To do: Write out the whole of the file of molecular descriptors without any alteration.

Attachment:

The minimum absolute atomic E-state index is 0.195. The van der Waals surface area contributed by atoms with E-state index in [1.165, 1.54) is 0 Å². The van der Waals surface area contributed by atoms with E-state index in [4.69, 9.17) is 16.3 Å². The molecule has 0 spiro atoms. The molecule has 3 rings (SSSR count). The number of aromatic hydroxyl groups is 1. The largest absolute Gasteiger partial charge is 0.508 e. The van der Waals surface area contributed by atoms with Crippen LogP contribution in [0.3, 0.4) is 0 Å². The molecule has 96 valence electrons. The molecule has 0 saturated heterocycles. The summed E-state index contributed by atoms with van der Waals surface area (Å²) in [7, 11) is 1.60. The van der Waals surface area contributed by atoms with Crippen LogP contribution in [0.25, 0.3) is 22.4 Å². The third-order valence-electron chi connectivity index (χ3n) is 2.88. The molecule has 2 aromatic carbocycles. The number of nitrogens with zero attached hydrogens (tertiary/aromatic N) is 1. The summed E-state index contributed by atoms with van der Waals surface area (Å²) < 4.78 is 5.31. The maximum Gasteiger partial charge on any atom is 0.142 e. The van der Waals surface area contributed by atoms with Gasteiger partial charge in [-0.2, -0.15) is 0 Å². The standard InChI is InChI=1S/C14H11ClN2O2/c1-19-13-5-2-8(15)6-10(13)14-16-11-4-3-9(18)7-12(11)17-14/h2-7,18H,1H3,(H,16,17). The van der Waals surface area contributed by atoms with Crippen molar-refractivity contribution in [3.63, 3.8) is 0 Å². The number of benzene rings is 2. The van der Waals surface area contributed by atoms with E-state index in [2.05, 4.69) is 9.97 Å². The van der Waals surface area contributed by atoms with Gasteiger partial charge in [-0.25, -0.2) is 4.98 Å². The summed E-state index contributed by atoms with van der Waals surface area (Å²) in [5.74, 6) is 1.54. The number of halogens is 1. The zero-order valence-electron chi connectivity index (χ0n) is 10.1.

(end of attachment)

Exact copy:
The minimum absolute atomic E-state index is 0.195. The van der Waals surface area contributed by atoms with E-state index in [1.165, 1.54) is 0 Å². The van der Waals surface area contributed by atoms with E-state index in [4.69, 9.17) is 16.3 Å². The molecule has 0 spiro atoms. The molecule has 3 rings (SSSR count). The number of aromatic hydroxyl groups is 1. The largest absolute Gasteiger partial charge is 0.508 e. The van der Waals surface area contributed by atoms with Crippen LogP contribution in [0.3, 0.4) is 0 Å². The molecule has 96 valence electrons. The molecule has 0 saturated heterocycles. The summed E-state index contributed by atoms with van der Waals surface area (Å²) in [7, 11) is 1.60. The van der Waals surface area contributed by atoms with Crippen LogP contribution in [0.25, 0.3) is 22.4 Å². The third-order valence-electron chi connectivity index (χ3n) is 2.88. The molecule has 2 aromatic carbocycles. The number of nitrogens with zero attached hydrogens (tertiary/aromatic N) is 1. The summed E-state index contributed by atoms with van der Waals surface area (Å²) < 4.78 is 5.31. The maximum Gasteiger partial charge on any atom is 0.142 e. The van der Waals surface area contributed by atoms with Gasteiger partial charge in [-0.2, -0.15) is 0 Å². The standard InChI is InChI=1S/C14H11ClN2O2/c1-19-13-5-2-8(15)6-10(13)14-16-11-4-3-9(18)7-12(11)17-14/h2-7,18H,1H3,(H,16,17). The van der Waals surface area contributed by atoms with Crippen molar-refractivity contribution in [3.63, 3.8) is 0 Å². The number of benzene rings is 2. The van der Waals surface area contributed by atoms with E-state index in [2.05, 4.69) is 9.97 Å². The van der Waals surface area contributed by atoms with Gasteiger partial charge in [-0.25, -0.2) is 4.98 Å². The summed E-state index contributed by atoms with van der Waals surface area (Å²) in [5.74, 6) is 1.54. The number of halogens is 1. The zero-order valence-electron chi connectivity index (χ0n) is 10.1.